A key strength of the study was that it considered a cross-section of the different years. The use of lecture recordings was predictive of achievement only with the early years and the importance of the use of this resource declines as students enter the honours years. Our results accord with the suggestion of Phillips et al. (2007) that educational maturity may be a key factor in assessing the impact of lecture recordings and attendance. Demetriadis and Pombortsis (2007) discuss how the nature of learning changes over the course of a degree, with earlier years being focused upon knowledge acquisition and facts, whilst later years require deeper critical thinking skills and the application of knowledge. Lake and Boyd (2015) also show that older students tend to adopt deep learning approaches compared to younger students who focus on surface learning and we can interpret our findings considering such work. In first year, the material on which students are examined on is largely taught in the lectures; therefore, familiarity with this specific content is key. By fourth year, to do well in the exams, students must go beyond the material covered in the lecture and evaluate critically the extended literature; indeed, an over-reliance upon lecture content will limit achievement. It is of little surprise then that we find the strongest effects for attendance and recording use for first year students. It is also possible that our null results at honours reflect an acculturation into a particular approach to studying (see, e.g. Cilesiz 2015) and/or that additional activities that are not captured by our data such as study groups have a greater influence than attendance and recording usage at these levels of study. Without longitudinal or qualitative data, we are unable to tease apart the exact reasons for why year of study interacts with attendance and recording usage but our range of analyses demonstrates the importance of not generalising from studies that investigate these variables in one year group. Had we only studied our honours level students, our conclusions would be rather different.

Finally, the results indicate that non-native speakers show a greater tendency to use recordings, and a higher level of academic performance, during year 1. This mirrors previous research examining non-native student performance and recording use (Rientíes et al. 2016; Taplin et al. 2014). Lecture recordings may therefore be of particular use to non-native students in their first year abroad. This utility could be related to language proficiency; issues such as a fast speaking rate and complicated grammar use (Mulligan and Kirkpatrick 2000) may necessitate a non-native speaker listening to a lecture multiple times to fully comprehend the presented material. Alternatively, this use could be related to educational maturity, with students who choose to study abroad showing a high level of academic integration and ability to cope with academic demands (Rientíes et al. 2016) and therefore utilising lecture recordings as part of their study approach. However, this effect was not seen in subsequent years of study, suggesting that the utility of lecture recordings became equivalent across home and international students from year 2 onwards. This may be indicative of increasing educational maturity on the part of the home students or may indicate that non-native speakers have a higher language proficiency after their first year of study; again, longitudinal data would be helpful to distinguish the effects of maturity from the effects of cohort.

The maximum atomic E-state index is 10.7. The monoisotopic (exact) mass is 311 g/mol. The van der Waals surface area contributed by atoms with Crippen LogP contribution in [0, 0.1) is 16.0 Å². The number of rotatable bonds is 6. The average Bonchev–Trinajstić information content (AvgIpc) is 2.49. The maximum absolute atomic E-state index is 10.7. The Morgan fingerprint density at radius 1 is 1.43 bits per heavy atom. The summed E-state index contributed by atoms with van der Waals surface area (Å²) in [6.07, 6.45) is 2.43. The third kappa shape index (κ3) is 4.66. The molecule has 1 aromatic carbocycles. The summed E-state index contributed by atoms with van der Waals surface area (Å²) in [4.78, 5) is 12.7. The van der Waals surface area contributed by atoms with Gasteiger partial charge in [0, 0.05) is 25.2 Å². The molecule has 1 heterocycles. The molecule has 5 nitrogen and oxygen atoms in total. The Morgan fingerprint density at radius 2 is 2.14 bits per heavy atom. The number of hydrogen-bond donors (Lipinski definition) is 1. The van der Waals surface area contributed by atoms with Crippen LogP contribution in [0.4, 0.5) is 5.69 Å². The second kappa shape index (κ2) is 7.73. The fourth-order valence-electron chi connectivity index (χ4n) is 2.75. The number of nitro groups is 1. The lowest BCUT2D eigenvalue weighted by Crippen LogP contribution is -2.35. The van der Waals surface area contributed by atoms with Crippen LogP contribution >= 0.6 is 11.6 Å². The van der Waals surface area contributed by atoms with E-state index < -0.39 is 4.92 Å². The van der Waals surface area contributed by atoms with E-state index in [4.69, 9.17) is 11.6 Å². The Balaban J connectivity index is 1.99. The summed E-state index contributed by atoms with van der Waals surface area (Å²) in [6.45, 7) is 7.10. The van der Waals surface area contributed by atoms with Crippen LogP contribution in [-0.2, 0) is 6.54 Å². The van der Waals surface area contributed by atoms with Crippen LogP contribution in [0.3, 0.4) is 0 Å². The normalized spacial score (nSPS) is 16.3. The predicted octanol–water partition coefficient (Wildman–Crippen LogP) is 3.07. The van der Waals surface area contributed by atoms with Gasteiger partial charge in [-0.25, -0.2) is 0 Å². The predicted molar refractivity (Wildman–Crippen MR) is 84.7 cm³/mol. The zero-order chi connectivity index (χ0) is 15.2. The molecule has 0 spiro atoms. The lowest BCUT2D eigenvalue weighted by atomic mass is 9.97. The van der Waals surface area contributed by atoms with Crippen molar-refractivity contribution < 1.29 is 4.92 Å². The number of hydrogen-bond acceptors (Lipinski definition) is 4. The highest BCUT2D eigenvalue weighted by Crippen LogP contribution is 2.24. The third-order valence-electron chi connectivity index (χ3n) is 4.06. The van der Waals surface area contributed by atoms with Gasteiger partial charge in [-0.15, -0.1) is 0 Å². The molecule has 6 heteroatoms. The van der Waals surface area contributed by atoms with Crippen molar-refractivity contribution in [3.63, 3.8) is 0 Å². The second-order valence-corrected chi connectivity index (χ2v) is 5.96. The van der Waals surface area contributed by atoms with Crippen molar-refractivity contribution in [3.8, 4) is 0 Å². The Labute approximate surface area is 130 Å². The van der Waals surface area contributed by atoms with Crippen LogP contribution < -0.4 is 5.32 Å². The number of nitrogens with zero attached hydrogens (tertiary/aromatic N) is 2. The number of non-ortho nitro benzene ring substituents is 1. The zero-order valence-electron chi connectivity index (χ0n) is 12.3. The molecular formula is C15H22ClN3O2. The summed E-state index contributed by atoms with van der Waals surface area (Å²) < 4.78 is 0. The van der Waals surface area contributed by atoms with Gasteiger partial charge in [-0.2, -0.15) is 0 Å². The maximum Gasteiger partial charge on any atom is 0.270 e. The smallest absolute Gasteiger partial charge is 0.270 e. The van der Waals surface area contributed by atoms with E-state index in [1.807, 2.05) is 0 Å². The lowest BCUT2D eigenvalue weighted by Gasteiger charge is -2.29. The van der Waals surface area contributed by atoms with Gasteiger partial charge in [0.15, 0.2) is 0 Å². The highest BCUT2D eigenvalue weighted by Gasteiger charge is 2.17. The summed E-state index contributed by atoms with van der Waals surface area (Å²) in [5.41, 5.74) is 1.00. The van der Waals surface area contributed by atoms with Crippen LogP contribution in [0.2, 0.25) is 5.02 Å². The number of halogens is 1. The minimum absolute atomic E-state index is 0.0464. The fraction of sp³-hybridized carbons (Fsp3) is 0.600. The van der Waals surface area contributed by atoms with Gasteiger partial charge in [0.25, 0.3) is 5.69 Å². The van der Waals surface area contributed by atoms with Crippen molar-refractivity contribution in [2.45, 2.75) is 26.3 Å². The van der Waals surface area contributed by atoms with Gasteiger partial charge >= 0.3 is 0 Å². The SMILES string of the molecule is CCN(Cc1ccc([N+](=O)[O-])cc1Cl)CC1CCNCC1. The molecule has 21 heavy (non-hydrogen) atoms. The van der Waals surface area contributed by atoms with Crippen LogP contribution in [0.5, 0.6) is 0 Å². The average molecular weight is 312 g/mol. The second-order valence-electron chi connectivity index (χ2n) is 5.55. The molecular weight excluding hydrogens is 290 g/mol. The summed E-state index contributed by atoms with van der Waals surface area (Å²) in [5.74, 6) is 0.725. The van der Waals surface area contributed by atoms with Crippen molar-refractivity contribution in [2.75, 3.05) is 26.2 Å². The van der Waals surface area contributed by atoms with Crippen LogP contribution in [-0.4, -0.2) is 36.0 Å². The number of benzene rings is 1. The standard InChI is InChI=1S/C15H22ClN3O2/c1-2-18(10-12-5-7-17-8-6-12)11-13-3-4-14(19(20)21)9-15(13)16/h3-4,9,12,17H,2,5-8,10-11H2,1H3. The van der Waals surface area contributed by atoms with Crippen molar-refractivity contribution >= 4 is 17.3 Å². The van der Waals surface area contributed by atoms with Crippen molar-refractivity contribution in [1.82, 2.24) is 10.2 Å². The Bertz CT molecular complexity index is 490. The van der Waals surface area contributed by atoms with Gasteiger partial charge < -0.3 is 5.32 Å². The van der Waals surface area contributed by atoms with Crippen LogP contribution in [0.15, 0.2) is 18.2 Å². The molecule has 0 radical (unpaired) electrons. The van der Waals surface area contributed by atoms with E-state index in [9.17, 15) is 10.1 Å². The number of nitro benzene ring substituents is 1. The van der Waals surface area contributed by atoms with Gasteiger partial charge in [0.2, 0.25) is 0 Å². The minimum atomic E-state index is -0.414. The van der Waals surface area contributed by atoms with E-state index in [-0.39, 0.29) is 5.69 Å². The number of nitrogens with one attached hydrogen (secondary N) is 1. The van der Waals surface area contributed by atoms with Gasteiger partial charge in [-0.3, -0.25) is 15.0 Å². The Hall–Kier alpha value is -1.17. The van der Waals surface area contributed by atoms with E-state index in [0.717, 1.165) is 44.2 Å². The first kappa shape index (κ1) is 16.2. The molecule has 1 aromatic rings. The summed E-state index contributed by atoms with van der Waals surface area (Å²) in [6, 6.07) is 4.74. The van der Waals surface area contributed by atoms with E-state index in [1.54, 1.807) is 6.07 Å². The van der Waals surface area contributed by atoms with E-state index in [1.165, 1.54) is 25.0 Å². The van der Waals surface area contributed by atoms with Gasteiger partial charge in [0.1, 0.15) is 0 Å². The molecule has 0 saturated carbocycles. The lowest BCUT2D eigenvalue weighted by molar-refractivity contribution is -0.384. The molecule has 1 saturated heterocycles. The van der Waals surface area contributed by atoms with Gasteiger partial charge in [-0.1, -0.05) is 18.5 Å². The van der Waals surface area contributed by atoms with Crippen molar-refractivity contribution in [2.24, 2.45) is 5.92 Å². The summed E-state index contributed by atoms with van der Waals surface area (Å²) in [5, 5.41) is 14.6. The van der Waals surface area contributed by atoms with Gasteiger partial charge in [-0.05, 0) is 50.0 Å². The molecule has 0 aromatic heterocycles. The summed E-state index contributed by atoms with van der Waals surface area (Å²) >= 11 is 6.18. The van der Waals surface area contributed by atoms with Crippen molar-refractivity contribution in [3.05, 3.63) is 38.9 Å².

What our study highlights is the need to consider third variable-type factors when conducting and comparing lecture capture research. Our key findings concern year of study, but we also see that when thinking about lecture capture, we need to consider first language, interest in the course, and, potentially, time of delivery. Most pertinently, the fact that GPA was the strongest predictor of achievement should not be downplayed—the implementation of lecture capture is hugely controversial, yet it appears to have far less impact on achievement than do individual differences. The consequence of the importance of these third variables is that drawing conclusions from single papers is extremely difficult. We would urge those researchers conducting lecture capture research to consider these factors and their research designs accordingly. We would also urge those reading lecture capture research to take a broad view of the literature and draw conclusions from review papers such as O’Callaghan et al. (2017) rather than individual studies whose findings may be difficult to generalise to wider contexts. For this reason, we also believe that the field is in much need of a meta-analytic or systematic review.

In a recent review by Nordmann and McGeorge (2018), we suggested a number of avenues for future research on lecture capture that move away from the binary question of whether or not recording lectures is good or bad. One such suggestion follows from one of the weaknesses of the current study that we were unable to account for when students used the recordings. At the time of data collection, the Blackboard statistics tracking function only provided access data for folders, with no distinction for the different files in a folder, and the Kaltura data logged viewing length but did not provide a timestamp for when the recordings were accessed. This data is now available via lecture capture providers such as Panopto and it would be useful and important to see how recordings were used across the semester and whether the potential benefits only occur with, for example, distributed practice rather than binging the box set during revision week. The impact of different viewing patterns may also potentially explain some of the variance we see in the literature regarding the relationship between recording usage and performance.